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SUPER8 SKI TOUR SELFIE, PHOTO & VIDEO COMPETITION 2023

Photo and video competition with prizes.
It’s really easy to participate!
Deadline for submitting your entries: Sunday 2nd April 2023

Further information

 

The realm of the marmots

The 5 Torri are located in the territory of the ancient institution Regole d'Ampezzo - which administers the common use of the collective heritage of pastures and forests – and next to the Natural Park of the Ampezzo Dolomites.Both pay great attention to the conservation of the territory’s large biodiversity, safeguarding fragile ecological balances and extensive ecosystems. Don't miss the opportunity to observe the characteristic features of this natural region.

Spectacular high mountain flowers and ancient forests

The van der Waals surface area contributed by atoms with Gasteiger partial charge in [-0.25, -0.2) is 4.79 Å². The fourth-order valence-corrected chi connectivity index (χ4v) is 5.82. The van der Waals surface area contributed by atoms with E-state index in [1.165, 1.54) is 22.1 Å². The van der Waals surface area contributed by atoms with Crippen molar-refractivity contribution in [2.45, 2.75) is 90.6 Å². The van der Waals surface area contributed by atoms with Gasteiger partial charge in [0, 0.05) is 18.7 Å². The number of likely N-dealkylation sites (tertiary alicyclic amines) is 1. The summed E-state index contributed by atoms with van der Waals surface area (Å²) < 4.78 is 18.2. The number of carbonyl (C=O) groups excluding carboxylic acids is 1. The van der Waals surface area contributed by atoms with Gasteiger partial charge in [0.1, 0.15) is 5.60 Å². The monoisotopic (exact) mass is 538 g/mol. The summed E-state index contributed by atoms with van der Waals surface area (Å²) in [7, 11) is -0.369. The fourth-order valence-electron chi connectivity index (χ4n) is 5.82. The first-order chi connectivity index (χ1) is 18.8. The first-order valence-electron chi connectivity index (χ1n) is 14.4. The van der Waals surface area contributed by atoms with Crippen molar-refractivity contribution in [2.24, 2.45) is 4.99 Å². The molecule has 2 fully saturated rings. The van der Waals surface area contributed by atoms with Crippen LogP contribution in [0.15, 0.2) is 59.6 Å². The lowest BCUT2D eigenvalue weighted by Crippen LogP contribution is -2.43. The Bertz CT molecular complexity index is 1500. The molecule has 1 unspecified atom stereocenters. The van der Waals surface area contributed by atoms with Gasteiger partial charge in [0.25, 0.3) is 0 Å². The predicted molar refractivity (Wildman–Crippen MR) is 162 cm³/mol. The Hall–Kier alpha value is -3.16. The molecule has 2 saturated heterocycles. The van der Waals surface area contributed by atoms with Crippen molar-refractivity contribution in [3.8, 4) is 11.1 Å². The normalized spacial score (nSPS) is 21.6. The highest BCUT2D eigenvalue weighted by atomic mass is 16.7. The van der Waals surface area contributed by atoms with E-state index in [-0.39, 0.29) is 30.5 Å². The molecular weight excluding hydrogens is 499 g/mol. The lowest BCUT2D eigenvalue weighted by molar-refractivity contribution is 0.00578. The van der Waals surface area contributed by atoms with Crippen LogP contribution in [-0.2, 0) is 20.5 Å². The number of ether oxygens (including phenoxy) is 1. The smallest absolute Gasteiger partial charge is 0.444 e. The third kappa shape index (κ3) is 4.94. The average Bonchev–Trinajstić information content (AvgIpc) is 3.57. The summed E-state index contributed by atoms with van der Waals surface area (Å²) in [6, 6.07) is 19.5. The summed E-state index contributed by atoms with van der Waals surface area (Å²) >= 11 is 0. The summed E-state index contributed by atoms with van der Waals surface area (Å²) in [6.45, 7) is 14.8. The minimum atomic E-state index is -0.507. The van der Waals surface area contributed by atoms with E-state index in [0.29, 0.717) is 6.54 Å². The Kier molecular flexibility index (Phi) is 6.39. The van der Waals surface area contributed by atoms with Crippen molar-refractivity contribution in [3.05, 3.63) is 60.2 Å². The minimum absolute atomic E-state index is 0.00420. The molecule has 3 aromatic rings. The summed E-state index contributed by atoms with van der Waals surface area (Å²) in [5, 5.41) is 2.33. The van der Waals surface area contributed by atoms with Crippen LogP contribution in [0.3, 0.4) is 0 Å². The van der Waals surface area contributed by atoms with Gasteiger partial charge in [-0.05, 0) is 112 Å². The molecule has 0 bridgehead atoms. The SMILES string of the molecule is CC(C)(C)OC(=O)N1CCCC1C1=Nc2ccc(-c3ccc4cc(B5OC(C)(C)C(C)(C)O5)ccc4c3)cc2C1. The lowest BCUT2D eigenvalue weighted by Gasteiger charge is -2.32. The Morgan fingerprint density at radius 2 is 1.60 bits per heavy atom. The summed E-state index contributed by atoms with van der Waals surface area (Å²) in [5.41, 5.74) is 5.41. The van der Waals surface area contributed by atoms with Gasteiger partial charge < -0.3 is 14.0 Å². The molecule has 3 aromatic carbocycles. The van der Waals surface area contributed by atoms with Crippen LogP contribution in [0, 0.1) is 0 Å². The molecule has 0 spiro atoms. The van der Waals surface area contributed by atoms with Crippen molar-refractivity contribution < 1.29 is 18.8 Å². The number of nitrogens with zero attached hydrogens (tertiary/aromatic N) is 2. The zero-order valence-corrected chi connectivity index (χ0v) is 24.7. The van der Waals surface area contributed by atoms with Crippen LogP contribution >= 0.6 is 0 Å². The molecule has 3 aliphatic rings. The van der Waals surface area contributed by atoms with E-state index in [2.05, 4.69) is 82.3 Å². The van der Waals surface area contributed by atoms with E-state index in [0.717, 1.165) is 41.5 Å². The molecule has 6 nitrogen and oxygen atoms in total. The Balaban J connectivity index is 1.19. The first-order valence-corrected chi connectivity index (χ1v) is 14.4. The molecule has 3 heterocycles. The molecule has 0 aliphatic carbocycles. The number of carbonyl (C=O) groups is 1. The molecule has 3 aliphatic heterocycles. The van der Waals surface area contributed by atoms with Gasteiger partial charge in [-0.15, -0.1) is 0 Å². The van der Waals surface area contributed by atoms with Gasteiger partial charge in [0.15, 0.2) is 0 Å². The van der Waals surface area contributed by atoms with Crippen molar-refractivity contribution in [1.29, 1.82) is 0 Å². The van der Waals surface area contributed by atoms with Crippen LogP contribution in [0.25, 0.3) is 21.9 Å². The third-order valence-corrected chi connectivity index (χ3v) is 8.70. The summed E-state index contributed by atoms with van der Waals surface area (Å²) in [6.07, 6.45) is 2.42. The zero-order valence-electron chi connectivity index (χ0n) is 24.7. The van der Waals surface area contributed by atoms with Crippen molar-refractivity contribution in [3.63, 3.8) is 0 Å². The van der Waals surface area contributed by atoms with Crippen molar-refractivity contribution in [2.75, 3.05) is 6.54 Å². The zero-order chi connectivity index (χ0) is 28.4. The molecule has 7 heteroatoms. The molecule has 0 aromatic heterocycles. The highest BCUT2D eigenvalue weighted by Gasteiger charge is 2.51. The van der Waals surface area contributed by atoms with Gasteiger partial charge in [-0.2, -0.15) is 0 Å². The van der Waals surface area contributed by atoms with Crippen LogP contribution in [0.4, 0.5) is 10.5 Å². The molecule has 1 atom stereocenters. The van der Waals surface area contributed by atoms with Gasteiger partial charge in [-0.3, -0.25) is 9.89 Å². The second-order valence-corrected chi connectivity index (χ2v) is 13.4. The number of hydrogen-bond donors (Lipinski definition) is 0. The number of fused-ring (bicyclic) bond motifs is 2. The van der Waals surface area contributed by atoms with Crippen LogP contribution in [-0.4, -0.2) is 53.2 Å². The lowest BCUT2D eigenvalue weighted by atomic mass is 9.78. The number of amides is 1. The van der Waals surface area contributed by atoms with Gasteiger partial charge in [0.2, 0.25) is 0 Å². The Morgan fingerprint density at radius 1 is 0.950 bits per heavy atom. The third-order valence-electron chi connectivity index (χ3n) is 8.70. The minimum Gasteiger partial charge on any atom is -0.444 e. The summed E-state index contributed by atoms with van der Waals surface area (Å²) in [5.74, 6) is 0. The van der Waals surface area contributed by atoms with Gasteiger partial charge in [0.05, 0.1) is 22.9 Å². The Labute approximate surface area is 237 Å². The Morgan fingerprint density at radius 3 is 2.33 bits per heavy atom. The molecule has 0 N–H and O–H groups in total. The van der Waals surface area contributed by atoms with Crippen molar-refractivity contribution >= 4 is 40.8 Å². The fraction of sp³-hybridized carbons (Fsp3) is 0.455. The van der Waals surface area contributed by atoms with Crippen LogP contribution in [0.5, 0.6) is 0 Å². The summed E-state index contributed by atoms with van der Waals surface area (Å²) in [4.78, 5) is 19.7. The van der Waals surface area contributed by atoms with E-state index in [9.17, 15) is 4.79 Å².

The Alpine spruce forests extend from 1,330 to 1,900 metres of altitude. Here grow the willow gentian and the heath spotted orchid, one of the endemic 35 orchid species of the Ampezzo region. Here live roe deers, pine martens, capercaillies, great spotted woodpeckers and pygmy owls.

At higher altitudes are dominating larches and stone pines - in the valley, some attain an age of 500 years. This high mountain region is undoubtedly the most representative of the Ampezzo Dolomites and is home to the Alpine clematis, the martagon lily and the rusty-leaved alpenrose.

The lily blossom in July is magnificent. It can be admired on path n° 419 that leads from Col Gallina to the 5 Torri, where spotted nutcrackers, Eurasian three-toed woodpeckers, black grouse and boreal owls live. 

The sentries of the Dolomites

At even higher altitudes, you can hike among stone pine shrubs (here called Barancio), which grow on the rocky and gravelly slopes which are most exposed to landslides and avalanches. Alder trees are also typical in this area.

In the mountain meadows between the rocks grow arnica, spotted gentian, yellow anemone and Gymnadenia.

It is the ideal environment for spotting chamois, rock partridge and, above all, the cute marmots. If you stand still and wait quietly until the high, shrill alarm signal emitted by the marmot's lookout sentries die down, you can watch from a distance the colony of marmots that come out from the burrows dug under rock slides.